How to Live with a Phantom

How to Live with a Phantom

by Shintaro Sakamoto
     
 

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There's nothing particularly wispy or ethereal about Shintaro Sakamoto's How to Live with a Phantom, but the former Yura Yura Teikoku frontman does do a masterful job of channeling bossa nova, soft rock, disco, and folk-rock into a '70s pop fantasia. It's a big change from his days with that long-running psych-rock outfit, but

Overview

There's nothing particularly wispy or ethereal about Shintaro Sakamoto's How to Live with a Phantom, but the former Yura Yura Teikoku frontman does do a masterful job of channeling bossa nova, soft rock, disco, and folk-rock into a '70s pop fantasia. It's a big change from his days with that long-running psych-rock outfit, but then again, Yura Yura Teikoku were so freewheeling over their double-decade career that it seemed that Sakamoto could be capable of anything once freed from what little constraints the band put on him. How to Live with a Phantom is a resolutely solo album: Sakamoto recorded it largely by himself and even learned how to play bass so that he could write and record those parts on his own (and his basslines are a driving force here). This independent streak gives How to Live with a Phantom a simplicity and purity that transcends its influences; yes, the album sounds like it's full of shimmering pastel colors and could very well be the perfect soundtrack for sitting in a hot tub or gazing at a sunset, but it's also surprisingly restrained and mercifully irony-free, considering Sakamoto's sonic palette. The saxophone solo on "You Just Decided" sounds playful and even a bit classy instead of sleazy or overbearing, while the drum machine on "Something's Different" adds a little kitsch without getting in the way of the pretty flute melody. Instead, everything works toward the album's breezy sweetness, particularly on reveries like "My Memories Fade" and "Small But Enough," and mischievous detours such as the excellent, disco-tinged "Mask on Mask" and funky "A Stick and Slacks" only bring the set down to earth enough so that it doesn't float away entirely. Meanwhile, "In a Phantom Mood" and the title track recall Jim O'Rourke's pop albums at their most sophisticated and subversive; like O'Rourke, Sakamoto commits so completely to (seemingly) straightforward pop that it may surprise some fans, but it's this complete dedication that makes How to Live with a Phantom so winning.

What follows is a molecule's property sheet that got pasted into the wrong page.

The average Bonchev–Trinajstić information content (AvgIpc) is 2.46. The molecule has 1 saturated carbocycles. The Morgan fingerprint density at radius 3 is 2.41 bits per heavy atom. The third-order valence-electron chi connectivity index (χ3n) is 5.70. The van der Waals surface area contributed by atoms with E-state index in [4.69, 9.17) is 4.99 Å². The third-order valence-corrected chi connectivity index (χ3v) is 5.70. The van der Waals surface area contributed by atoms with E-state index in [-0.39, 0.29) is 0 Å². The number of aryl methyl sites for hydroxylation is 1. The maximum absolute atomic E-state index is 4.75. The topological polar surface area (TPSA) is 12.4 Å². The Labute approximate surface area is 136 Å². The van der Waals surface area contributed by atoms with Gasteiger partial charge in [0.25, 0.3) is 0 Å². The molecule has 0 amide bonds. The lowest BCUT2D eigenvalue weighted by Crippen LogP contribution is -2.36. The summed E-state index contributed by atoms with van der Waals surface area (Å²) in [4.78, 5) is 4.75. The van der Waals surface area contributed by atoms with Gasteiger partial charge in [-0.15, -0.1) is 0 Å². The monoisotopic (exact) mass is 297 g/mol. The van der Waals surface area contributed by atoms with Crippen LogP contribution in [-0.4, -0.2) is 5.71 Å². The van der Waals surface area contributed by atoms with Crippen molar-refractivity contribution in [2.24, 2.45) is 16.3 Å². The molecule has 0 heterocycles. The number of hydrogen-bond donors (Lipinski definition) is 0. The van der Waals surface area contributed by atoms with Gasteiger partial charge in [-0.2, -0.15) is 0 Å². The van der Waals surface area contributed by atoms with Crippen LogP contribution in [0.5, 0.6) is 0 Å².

Product Details

Release Date:
07/17/2012
Label:
Fat Possum Records
UPC:
0767981127620
catalogNumber:
22
Rank:
69824

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